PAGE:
A Role For Protease Inhibitors in Immunity of Long-Lived Animals

  • Peter B. Armstrong
  • James P. Quigley
Part of the Advances in Experimental Medicine and Biology book series (AEMB, volume 484)


To reproduce successfully, all organisms from bacteria to man must survive the attacks of the myriad of parasites that would otherwise produce fatal episodes of disease and premature death. This is particularly true for long-lived species that require many years to reach reproductive maturity and, presumably, that are required to resist multiple episodes of parasitic infection prior to that happy day. Parasites are species that draw their food resources from the live bodies of a host species and that spend much or all of their life in association with that host species. Typically damage is done to the host by the parasite, resulting in a condition of pathogenesis and disease. Parasites may be unicellular or multicellular, prokaryote, eukaryote, or virus.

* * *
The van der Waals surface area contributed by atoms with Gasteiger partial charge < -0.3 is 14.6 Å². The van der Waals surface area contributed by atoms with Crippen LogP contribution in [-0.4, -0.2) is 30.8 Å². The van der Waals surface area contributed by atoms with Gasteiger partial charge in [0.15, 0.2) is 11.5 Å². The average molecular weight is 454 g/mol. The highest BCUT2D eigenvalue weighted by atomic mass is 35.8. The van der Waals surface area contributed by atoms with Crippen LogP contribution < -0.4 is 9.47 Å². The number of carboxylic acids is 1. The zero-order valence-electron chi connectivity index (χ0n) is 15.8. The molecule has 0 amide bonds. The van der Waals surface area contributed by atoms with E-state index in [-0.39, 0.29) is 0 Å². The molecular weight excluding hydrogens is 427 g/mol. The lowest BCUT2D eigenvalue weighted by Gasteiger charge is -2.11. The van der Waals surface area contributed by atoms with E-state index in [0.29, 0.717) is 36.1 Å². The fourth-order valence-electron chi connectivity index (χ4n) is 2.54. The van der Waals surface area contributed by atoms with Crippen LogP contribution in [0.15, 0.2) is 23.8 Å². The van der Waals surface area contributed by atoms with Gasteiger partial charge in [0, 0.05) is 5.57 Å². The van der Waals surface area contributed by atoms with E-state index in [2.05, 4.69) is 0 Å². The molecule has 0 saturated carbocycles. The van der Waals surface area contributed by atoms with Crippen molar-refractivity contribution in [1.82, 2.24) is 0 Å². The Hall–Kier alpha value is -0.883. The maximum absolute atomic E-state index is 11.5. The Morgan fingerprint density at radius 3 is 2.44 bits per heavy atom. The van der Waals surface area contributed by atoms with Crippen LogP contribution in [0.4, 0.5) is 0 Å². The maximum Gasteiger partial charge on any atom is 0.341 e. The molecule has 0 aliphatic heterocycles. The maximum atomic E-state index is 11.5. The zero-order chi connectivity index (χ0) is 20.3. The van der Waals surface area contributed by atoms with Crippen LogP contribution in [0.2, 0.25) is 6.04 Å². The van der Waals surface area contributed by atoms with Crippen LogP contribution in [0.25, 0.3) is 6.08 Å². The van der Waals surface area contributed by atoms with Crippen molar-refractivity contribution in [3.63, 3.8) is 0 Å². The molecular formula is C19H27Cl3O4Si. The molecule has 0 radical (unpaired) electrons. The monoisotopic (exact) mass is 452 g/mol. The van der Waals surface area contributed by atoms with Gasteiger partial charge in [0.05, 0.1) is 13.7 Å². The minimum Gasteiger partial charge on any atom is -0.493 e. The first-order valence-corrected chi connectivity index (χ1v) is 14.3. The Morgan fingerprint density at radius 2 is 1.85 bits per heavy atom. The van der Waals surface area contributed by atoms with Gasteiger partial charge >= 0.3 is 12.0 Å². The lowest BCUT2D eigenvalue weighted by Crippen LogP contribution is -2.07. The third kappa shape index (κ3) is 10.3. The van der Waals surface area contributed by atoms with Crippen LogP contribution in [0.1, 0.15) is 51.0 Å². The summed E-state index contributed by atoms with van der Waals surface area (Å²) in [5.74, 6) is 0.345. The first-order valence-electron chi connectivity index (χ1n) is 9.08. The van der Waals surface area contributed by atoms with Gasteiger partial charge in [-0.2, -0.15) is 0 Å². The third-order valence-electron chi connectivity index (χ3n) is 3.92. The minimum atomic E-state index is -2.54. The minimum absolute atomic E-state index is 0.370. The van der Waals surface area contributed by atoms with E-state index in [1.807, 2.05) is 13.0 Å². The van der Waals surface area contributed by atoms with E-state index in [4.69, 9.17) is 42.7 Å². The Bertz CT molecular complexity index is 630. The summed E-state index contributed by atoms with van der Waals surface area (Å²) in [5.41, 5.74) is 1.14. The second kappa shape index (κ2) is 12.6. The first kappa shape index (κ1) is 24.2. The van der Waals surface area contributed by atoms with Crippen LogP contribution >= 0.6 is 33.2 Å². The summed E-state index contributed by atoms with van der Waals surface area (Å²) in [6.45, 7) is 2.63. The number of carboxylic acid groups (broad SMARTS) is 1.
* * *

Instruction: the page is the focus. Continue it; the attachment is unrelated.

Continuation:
Horseshoe Crab Trypanosoma Cruzi Porphyromonas Gingivalis Entamoeba Histolytica Thiol Ester 
These keywords were added by machine and not by the authors. This process is experimental and the keywords may be updated as the learning algorithm improves.


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Copyright information

© Springer Science+Business Media New York 2001

Authors and Affiliations

  • Peter B. Armstrong
    • 1
    • 2
  • James P. Quigley
    • 3
    • 4
  1. 1.Department of Molecular and Cellular BiologyUniversity of CaliforniaDavis
  2. 2.Marine Biological LaboratoryWoodsHole
  3. 3.Department of Vascular BiologyScripps Research InstituteLa Jolla
  4. 4.Marine Biological LaboratoryWoods Hole

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